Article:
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authors Harrison, Beverly L.
year 1996
title The Design and Evaluation of Transparent User Interfaces. From Theory to Practice
source University of Toronto, Toronto
summary The central research issue addressed by this dissertation is how we can design systems where information on user interface tools is overlaid on the work product being developed with these tools. The interface tools typically appear in the display foreground while the data or work space being manipulated typically appear in the perceptual background. This represents a trade-off in focused foreground attention versus focused background attention. By better supporting human attention we hope to improve the fluency of work, where fluency is reflected in a more seamless integration between task goals, user interface tool manipulations to achieve these goals, and feedback from the data or work space being manipulated. This research specifically focuses on the design and evaluation of transparent user interface 'layers' applied to graphical user interfaces. By allowing users to see through windows, menus, and tool palettes appearing in the perceptual foreground, an improved awareness of the underlying workspace and preservation of context are possible. However, transparent overlapping objects introduce visual interference which may degrade task performance, through reduced legibility. This dissertation explores a new interface technique (i.e., transparent layering) and, more importantly, undertakes a deeper investigation into the underlying issues that have implications for the design and use of this new technique. We have conducted a series of experiments, progressively more representative of the complex stimuli from real task domains. This enables us to systematically evaluate a variety of transparent user interfaces, while remaining confident of the applicability of the results to actual task contexts. We also describe prototypes and a case study evaluation of a working system using transparency based on our design parameters and experimental findings. Our findings indicate that similarity in both image color and in image content affect the levels of visual interference. Solid imagery in either the user interface tools (e.g., icons) or in the work space content (e.g., video, rendered models) are highly interference resistant and work well up to 75% transparent (i.e., 25% of foreground image and 75% of background content). Text and wire frame images (or line drawings) perform equally poorly but are highly usable up to 50% transparent, with no apparent performance penalty. Introducing contrasting outlining techniques improves the usability of transparent text menu interfaces up to 90% transparency. These results suggest that transparency is a usable and promising interface alternative. We suggest several methods of overcoming today's technical challenges in order to integrate transparency into existing applications.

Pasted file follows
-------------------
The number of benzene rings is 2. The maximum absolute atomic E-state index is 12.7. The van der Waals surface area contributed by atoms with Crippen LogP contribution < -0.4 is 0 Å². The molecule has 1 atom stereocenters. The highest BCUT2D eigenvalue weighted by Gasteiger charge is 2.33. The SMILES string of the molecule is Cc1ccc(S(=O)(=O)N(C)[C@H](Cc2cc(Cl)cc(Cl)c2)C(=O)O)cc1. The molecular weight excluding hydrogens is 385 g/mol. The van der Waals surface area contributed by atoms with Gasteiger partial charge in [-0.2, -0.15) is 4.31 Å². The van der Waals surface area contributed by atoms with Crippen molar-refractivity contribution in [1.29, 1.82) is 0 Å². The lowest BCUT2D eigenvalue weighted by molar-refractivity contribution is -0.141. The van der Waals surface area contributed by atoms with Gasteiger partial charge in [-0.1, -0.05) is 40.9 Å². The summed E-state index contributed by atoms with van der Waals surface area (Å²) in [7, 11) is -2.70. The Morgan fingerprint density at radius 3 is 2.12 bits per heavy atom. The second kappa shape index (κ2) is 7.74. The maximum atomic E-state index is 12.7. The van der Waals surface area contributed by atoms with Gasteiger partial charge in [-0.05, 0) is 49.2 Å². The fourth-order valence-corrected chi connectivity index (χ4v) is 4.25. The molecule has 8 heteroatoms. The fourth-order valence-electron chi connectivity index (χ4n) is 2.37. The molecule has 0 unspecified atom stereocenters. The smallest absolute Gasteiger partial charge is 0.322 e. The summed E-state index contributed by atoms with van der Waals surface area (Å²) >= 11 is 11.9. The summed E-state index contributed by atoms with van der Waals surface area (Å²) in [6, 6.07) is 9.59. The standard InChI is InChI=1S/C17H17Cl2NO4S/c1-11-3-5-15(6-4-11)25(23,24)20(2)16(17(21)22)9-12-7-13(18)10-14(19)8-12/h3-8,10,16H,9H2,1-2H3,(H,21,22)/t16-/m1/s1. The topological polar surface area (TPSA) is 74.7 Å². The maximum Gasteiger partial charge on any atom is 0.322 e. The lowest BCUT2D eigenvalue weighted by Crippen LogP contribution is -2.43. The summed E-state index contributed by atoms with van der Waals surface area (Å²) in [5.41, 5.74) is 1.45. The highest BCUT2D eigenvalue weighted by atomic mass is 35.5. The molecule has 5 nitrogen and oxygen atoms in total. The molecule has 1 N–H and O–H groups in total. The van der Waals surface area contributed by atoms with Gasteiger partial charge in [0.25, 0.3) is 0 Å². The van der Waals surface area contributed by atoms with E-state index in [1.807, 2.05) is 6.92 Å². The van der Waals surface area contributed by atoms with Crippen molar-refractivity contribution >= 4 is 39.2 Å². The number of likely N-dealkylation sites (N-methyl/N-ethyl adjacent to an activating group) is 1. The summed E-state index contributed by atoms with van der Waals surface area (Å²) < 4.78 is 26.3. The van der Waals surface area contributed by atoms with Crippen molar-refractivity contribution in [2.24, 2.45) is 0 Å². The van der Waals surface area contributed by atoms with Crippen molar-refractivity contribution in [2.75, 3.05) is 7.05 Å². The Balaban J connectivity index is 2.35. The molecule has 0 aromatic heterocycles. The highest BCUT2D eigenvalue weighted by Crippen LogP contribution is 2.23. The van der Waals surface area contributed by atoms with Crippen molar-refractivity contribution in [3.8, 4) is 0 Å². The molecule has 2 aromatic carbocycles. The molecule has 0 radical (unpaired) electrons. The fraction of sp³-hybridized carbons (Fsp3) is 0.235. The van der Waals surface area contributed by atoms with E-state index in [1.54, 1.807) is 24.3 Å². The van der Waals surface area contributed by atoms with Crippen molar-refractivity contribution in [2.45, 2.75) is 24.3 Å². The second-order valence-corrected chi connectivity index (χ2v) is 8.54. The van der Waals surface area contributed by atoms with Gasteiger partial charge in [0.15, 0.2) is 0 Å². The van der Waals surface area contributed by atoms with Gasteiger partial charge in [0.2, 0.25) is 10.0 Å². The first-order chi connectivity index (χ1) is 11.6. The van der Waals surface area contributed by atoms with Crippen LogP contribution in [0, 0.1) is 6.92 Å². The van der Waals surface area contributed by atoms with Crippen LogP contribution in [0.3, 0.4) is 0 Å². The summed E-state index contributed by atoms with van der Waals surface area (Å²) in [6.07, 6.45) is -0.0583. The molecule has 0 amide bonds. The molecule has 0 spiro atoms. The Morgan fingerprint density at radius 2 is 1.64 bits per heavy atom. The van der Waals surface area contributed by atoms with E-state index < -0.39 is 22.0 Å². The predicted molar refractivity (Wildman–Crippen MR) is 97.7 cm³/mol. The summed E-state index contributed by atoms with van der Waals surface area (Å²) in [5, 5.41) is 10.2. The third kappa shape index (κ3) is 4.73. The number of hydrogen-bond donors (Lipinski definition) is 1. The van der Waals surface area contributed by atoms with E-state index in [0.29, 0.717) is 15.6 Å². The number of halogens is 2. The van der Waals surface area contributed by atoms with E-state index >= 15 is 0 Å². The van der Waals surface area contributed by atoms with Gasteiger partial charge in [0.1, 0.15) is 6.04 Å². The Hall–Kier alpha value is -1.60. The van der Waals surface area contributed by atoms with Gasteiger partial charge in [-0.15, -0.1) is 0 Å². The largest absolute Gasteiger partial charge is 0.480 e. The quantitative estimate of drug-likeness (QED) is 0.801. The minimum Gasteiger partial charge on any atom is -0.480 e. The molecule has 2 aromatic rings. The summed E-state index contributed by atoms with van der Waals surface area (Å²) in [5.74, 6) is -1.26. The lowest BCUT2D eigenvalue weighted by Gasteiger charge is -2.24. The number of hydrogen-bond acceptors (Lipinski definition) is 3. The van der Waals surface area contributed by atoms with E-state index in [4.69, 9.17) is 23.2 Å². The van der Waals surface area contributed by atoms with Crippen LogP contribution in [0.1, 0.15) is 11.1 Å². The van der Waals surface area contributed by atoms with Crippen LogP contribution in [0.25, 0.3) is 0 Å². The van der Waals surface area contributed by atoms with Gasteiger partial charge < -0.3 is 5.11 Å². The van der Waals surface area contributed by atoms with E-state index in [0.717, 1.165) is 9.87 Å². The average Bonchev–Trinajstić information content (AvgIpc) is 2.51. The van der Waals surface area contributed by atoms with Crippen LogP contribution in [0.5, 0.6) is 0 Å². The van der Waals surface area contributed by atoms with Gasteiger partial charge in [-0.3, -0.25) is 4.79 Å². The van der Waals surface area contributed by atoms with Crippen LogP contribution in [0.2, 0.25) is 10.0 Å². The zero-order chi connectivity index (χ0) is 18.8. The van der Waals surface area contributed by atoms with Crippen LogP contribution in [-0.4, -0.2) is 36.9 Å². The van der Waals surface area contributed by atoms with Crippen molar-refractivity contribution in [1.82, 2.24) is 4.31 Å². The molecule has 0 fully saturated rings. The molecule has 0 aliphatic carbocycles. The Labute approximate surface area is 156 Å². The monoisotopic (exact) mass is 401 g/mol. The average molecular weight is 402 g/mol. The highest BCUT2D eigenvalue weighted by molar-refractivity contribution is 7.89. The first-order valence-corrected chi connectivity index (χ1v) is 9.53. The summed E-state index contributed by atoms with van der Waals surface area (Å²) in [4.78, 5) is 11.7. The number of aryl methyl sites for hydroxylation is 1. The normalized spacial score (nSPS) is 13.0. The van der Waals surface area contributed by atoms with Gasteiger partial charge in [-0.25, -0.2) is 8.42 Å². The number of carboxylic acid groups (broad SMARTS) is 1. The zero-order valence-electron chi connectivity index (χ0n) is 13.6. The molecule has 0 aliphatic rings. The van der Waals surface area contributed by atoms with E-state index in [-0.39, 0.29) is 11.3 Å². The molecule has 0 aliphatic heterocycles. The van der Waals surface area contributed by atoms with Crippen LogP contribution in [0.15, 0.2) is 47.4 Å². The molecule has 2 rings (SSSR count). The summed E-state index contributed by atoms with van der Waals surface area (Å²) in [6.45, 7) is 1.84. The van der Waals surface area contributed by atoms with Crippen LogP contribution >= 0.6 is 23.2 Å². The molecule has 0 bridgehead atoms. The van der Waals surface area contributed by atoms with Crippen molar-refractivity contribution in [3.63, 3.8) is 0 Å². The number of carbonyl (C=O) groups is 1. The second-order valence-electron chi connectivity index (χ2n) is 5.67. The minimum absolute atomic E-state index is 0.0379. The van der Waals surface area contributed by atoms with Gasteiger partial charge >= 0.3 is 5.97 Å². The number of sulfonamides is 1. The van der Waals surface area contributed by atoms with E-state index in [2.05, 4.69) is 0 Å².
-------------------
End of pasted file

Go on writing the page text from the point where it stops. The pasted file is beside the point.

series thesis:PhD
email beverly@dgp.utoronto.ca
references Content-type: text/plain
last changed 2003/02/12 21:37
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